This month saw the launches of the much-anticipated online video subscription platforms Apple TV+ and Disney+, set just two weeks apart from each other. AT&T lined up the launch of its contender, HBO Max, to be taking place within six months. The timing of these launches is not coincidental. The respective companies see the present period as decisive in taking a strong footing in the media landscape of tomorrow.
What does that landscape look like? In this view of the future, consumers will enjoy a comprehensive content library split among several services as major media companies move towards exclusive distribution through their own OTT platforms. This is no longer just a prediction, the current launches represent significant efforts (bets?) to realise this vision.
Netflix, of course, remains at the forefront of the OTT battle. With this position, however, comes the expectation from its viewership of having a go-to library, available in one subscription. Netflix has historically won popularity by being able to offer broad range of licensed content, but the company is now finding this promise progressively more difficult to deliver.
In the bid for direct distribution, media holders continue to take their content off Netflix. This includes some of the most-streamed titles on the service. Disney’s content, for example, includes the highly desired titles of Marvel, Pixar, Lucasfillm, and 20th Century Fox. In preparation for its launch, the media giant pulled the vast majority of licensing agreements with Netflix in favour of distributing it directly through Disney+ and its majority-controlled Hulu.
AT&T’s upcoming HBO Max platform, meanwhile, will have productions from WarnerMedia as well as HBO itself. The latter has never been available on Netflix. WarnerMedia most prominently owns the rights for the TV show Friends, for which Netflix has been paying an astronomical fee, signifying the importance it played for the service.
Netflix long ago recognised the present challenge and responded by investing more of its spending on original productions. The company owns perpetual rights for self-produced content and accumulated a significant library. The future for the company is thus beginning to look less like a technology business and more like any other media entertainment one, as the industry enters a level playing field.
But if the growing popularity of OTT entrants creates pressures for Netflix, the future will still be limited to a handful of well-established platforms which have been able to pull together compelling content while also solving the technical challenges in setting out infrastructure for distribution on a mass scale (see chart, below, click to enlarge).
Again, take Netflix as an example. It has had years to develop its platform, offering some of the most lucrative developer salaries in Silicon Valley. It is thus currently able to offer unparalleled quality, reliability, and bandwidth requirements compared with competitors. Amazon Prime Video, meanwhile, enjoys a particularly great synergy with AWS, Amazon’s cloud computing business. The company continually sought to capitalise on this unique strength, achieving the feat of streaming a live sport event to 18 million viewers simultaneously. Disney, too, made a staggering investment of a $2.6 billion for a controlling stake in BAMTech, a video streaming technology company, two years prior to the launch of its platform.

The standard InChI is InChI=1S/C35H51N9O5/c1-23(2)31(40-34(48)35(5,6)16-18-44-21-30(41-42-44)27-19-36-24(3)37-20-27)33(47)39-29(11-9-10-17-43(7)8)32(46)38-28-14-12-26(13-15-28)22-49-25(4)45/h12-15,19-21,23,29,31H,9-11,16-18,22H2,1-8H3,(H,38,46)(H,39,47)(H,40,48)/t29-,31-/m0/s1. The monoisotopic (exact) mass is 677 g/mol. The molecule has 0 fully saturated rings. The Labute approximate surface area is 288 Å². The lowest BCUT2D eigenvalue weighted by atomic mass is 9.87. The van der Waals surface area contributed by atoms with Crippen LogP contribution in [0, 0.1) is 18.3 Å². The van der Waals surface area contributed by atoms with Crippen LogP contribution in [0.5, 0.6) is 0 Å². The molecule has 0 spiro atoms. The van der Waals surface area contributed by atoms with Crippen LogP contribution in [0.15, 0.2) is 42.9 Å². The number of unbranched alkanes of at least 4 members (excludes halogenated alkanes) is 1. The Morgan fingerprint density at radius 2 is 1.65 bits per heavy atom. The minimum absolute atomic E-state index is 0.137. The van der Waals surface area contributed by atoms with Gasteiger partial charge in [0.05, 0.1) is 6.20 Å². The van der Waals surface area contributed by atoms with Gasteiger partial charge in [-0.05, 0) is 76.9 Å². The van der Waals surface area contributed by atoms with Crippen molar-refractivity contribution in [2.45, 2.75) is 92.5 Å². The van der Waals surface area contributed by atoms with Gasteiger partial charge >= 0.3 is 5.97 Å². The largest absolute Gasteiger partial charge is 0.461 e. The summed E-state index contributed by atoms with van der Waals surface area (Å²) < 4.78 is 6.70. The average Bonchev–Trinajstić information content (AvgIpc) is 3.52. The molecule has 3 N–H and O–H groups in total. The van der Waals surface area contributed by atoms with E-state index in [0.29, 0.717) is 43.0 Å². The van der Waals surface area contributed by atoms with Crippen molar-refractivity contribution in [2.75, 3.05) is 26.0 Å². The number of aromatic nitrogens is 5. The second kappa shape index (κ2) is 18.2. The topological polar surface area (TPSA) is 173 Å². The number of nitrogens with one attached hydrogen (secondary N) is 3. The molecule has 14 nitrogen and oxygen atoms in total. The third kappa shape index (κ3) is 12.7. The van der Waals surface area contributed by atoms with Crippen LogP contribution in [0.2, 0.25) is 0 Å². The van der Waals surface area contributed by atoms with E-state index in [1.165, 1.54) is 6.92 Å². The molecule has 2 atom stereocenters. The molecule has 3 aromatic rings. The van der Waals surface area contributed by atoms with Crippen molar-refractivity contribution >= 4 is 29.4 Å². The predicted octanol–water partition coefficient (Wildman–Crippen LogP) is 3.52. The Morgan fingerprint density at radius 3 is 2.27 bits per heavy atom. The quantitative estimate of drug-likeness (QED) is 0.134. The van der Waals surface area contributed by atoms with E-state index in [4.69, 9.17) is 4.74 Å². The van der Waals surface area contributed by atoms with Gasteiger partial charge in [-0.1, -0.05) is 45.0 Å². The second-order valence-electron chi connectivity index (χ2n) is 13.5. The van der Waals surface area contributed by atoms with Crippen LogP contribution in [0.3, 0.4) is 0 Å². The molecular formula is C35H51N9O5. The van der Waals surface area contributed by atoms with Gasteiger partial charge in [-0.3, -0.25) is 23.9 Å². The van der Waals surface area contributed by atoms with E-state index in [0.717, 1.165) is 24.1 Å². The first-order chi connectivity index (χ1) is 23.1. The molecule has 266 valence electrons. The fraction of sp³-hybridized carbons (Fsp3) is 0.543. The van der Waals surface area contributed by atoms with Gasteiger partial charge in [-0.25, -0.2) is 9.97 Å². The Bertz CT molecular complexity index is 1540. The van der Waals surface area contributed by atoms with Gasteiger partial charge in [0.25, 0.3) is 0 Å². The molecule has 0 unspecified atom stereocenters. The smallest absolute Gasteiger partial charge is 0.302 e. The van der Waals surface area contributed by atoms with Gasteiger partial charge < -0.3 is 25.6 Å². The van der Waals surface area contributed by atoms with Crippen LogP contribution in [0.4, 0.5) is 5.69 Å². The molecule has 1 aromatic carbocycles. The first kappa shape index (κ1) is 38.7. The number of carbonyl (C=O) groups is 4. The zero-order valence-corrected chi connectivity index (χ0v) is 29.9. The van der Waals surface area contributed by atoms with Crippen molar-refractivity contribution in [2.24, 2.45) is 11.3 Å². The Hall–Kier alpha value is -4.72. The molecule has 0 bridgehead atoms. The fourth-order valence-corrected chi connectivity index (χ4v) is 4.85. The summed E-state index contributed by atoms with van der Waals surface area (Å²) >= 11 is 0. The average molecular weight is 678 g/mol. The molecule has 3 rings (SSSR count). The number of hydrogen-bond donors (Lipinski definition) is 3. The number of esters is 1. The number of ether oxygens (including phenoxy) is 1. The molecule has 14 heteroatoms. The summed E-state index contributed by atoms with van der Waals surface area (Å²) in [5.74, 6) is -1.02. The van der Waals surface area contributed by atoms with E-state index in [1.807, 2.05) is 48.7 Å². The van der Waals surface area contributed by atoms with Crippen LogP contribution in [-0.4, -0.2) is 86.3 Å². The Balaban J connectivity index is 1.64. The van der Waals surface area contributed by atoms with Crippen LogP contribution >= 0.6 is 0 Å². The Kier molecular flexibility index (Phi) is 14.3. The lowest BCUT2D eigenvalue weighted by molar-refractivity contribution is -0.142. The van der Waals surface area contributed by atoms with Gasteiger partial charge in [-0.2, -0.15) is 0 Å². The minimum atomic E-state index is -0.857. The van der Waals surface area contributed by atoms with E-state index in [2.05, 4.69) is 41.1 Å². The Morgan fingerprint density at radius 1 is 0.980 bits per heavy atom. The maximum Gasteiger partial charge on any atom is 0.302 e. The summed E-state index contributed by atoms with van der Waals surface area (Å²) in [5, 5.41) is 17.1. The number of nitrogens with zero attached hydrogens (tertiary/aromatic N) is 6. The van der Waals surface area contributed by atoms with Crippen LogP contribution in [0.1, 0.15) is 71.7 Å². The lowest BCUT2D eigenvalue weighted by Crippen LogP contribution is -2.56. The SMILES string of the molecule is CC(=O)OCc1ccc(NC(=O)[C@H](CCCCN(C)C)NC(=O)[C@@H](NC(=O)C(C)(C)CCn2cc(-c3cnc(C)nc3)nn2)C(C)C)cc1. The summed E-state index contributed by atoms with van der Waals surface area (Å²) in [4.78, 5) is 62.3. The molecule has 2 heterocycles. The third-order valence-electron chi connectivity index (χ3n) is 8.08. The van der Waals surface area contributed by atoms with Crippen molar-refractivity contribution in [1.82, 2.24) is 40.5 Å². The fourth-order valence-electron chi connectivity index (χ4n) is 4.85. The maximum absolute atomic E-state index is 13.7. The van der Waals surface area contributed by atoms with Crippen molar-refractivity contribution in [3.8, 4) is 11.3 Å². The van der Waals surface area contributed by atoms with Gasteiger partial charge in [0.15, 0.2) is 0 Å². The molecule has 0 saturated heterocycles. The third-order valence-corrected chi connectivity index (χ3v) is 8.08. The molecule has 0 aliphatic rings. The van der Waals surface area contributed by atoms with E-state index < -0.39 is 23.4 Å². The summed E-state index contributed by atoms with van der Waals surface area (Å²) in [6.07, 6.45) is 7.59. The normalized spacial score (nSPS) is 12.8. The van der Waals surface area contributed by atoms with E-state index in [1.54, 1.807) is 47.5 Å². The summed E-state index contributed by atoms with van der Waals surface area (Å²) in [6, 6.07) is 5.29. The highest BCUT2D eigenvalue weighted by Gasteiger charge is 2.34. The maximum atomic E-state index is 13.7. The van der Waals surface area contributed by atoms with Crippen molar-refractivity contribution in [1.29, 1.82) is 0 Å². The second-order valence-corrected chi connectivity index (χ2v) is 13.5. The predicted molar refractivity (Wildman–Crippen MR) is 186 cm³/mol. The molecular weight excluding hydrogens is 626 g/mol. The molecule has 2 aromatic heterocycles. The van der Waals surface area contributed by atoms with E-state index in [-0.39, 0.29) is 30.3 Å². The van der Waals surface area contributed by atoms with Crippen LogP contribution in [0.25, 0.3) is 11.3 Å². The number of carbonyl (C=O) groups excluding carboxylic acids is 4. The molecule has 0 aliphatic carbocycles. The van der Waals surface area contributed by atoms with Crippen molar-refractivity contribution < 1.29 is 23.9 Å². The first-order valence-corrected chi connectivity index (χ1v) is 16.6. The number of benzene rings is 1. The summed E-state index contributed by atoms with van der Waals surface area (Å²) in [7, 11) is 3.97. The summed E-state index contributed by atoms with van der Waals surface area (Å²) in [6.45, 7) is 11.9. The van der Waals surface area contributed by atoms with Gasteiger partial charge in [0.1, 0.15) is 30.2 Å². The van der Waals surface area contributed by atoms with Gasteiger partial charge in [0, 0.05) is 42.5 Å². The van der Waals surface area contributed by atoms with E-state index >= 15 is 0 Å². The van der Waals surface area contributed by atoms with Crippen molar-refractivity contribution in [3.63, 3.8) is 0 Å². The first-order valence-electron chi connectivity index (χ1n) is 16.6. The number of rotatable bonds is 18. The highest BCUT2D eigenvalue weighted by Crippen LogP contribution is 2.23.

The keen pursuit by media companies to capitalise on their content, now forms the view of a highly fragmented industry. The services will have little overlap between their content offers, and consumers will be limited to particular studio productions when signing up for a platform. The launch of new services is a costly investment for the parent companies, but not only in aggregating the content offer itself. The potentially greatest challenge for an established media company, now lies in realising the back-end infrastructure which ensures reliable and high quality distribution.
This forms a high barrier to entry, which rare challengers will be able to overcome in competition for the global market. Put another way, failing to make sufficient investment in the platform component today will leave media business with significant restraints in the future.
Andrey Popov – analyst – Fixed, TV & Convergence, GSMA Intelligence
The editorial views expressed in this article are solely those of the author and will not necessarily reflect the views of the GSMA, its Members or Associate Members.Subscribe to our daily newsletter Back